Red Wing Shoe Company is dedicated to providing a safe working environment for their employees and this is one of the areas that Tim Schneider, Mechanical Design Engineering Specialist with Red Wing Shoe Company assists with. “I design machines from the ground-up, collaborate with our safety director and work to improve overall plant efficiency – amongst a variety of other things.”
Red Wing Shoe Company began working with Lakeland as a means to find a new drive that would provide torque control due to an injury that occurred on the buffer or brusher machine. This machine is one of the final stages of the shoe manufacturing process, it buffs and smooths the shoe prior to it going into final inspection stages.
“We have a lot of these machines around the plant and knew something had to be done to increase the safety of our operators.”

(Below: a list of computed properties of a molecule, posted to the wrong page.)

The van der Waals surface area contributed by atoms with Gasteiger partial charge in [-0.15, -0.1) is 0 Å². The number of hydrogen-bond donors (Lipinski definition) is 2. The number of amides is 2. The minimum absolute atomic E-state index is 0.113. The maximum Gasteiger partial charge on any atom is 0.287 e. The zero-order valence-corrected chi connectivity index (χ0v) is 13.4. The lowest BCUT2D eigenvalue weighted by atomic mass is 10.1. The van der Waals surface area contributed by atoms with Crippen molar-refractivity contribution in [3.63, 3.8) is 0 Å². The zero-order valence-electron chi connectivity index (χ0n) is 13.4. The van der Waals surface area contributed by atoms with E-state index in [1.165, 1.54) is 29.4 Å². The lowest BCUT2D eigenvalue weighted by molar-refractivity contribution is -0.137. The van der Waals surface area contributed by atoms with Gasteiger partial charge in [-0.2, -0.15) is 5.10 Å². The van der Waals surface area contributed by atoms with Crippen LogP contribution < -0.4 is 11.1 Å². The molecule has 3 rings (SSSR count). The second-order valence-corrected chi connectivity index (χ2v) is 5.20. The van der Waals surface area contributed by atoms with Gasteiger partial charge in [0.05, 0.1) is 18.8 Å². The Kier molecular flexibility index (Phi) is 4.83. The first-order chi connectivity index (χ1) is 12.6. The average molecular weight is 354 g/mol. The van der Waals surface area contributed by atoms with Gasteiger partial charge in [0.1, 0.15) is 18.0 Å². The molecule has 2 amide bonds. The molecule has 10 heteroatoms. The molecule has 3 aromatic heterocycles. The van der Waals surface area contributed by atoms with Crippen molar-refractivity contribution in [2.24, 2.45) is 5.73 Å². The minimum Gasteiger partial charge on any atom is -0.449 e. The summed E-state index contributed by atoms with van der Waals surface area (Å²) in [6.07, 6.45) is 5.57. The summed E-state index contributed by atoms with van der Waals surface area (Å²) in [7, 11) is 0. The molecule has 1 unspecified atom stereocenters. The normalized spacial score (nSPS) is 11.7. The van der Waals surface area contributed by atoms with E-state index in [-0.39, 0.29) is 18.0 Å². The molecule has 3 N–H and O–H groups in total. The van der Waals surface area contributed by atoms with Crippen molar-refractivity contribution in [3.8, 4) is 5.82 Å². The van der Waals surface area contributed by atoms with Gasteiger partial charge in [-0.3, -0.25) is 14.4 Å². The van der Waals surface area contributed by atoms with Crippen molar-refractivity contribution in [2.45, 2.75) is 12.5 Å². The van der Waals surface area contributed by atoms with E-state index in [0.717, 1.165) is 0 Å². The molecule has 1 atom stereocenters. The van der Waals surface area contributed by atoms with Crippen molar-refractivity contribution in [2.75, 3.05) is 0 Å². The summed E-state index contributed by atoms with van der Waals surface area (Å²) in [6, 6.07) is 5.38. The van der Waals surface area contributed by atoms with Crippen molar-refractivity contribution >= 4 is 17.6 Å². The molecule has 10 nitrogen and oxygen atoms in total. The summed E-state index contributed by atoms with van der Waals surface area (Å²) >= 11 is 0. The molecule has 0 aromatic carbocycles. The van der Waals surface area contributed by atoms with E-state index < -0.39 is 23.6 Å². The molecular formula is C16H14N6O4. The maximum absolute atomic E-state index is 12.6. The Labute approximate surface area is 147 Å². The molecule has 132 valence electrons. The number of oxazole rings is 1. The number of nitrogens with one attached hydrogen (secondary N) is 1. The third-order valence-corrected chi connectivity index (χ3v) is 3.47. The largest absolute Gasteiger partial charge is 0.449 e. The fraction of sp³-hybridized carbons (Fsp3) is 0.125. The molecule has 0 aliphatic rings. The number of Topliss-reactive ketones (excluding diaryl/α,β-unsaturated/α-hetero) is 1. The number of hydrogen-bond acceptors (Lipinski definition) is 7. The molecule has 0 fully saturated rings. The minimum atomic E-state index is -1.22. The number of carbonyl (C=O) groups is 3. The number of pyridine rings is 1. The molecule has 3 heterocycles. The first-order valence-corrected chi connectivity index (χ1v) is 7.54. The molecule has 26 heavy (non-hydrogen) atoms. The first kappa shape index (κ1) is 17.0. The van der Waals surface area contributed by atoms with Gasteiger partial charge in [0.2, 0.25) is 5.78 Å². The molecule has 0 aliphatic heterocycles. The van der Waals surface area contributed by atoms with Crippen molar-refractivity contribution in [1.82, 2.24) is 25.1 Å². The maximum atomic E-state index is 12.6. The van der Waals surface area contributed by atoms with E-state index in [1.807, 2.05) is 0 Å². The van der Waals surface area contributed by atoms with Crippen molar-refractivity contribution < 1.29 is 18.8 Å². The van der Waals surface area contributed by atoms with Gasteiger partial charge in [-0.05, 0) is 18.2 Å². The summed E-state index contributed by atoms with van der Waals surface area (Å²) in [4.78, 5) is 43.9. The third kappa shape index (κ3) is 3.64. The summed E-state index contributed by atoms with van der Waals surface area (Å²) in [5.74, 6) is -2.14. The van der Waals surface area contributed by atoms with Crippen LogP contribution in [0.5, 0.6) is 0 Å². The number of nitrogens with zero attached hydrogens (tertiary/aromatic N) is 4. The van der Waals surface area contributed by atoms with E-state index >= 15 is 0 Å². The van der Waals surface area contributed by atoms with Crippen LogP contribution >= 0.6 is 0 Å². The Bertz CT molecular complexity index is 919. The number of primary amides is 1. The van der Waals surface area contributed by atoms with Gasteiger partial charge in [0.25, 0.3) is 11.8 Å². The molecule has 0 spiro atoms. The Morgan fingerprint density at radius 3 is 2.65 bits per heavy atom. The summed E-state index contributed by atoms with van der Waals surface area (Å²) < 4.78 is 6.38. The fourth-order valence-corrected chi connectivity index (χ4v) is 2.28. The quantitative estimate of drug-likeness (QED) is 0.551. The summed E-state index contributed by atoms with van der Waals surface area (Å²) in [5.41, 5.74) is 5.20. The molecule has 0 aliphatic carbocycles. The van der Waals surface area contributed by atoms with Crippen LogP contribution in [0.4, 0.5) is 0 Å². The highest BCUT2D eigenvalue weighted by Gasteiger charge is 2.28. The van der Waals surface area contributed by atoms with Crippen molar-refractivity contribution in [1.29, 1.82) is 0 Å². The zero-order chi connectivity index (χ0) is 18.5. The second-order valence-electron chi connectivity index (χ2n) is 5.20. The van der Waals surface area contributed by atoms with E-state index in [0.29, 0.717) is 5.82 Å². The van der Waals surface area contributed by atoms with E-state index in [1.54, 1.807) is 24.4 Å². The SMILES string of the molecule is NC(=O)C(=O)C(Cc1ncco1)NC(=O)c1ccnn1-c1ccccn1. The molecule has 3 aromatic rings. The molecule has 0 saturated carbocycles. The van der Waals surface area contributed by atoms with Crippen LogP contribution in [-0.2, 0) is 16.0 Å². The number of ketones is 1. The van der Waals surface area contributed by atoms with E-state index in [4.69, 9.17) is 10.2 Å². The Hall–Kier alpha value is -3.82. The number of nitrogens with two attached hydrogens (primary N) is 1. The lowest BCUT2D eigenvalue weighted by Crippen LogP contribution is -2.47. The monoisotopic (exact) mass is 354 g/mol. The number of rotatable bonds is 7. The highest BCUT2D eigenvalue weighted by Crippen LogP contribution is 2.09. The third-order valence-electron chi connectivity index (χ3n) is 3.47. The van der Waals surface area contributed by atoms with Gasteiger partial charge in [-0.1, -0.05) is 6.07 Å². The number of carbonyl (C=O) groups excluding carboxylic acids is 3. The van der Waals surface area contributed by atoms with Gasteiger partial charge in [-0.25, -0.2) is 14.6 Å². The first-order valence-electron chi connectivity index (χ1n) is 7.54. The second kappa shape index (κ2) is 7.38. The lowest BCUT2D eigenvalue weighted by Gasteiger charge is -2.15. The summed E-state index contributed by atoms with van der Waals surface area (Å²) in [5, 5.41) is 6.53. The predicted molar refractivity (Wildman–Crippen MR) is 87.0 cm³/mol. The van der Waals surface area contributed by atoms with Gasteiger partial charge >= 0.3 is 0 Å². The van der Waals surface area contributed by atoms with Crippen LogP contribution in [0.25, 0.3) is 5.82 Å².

“Our safety manager came to me one morning and told me about an injury that had occurred the previous night when the brusher had grabbed the shoe out of the employees hand and into the shroud which resulted in a cut,” said Tim. “We have a lot of these machines around the plant and knew something had to be done to increase the safety of our operators.”
Tim began working on a proposal for a new electrical component solution for the brusher machine that would allow torque control and parameters specific to their manufacturing process. “My synopsis included varying options and what the cost of these options would be,” said Tim. “The machines previously had a DC drive with little torque and high RPM from a different manufacturer.” The drive on the machine was not meeting the needs of Red Wing Shoe Company and was at a higher price tag. “I had worked with Lenze (AC Tech at the time) in my previous roles and knew that they would likely be the correct choice for a new VFD on the brushers.”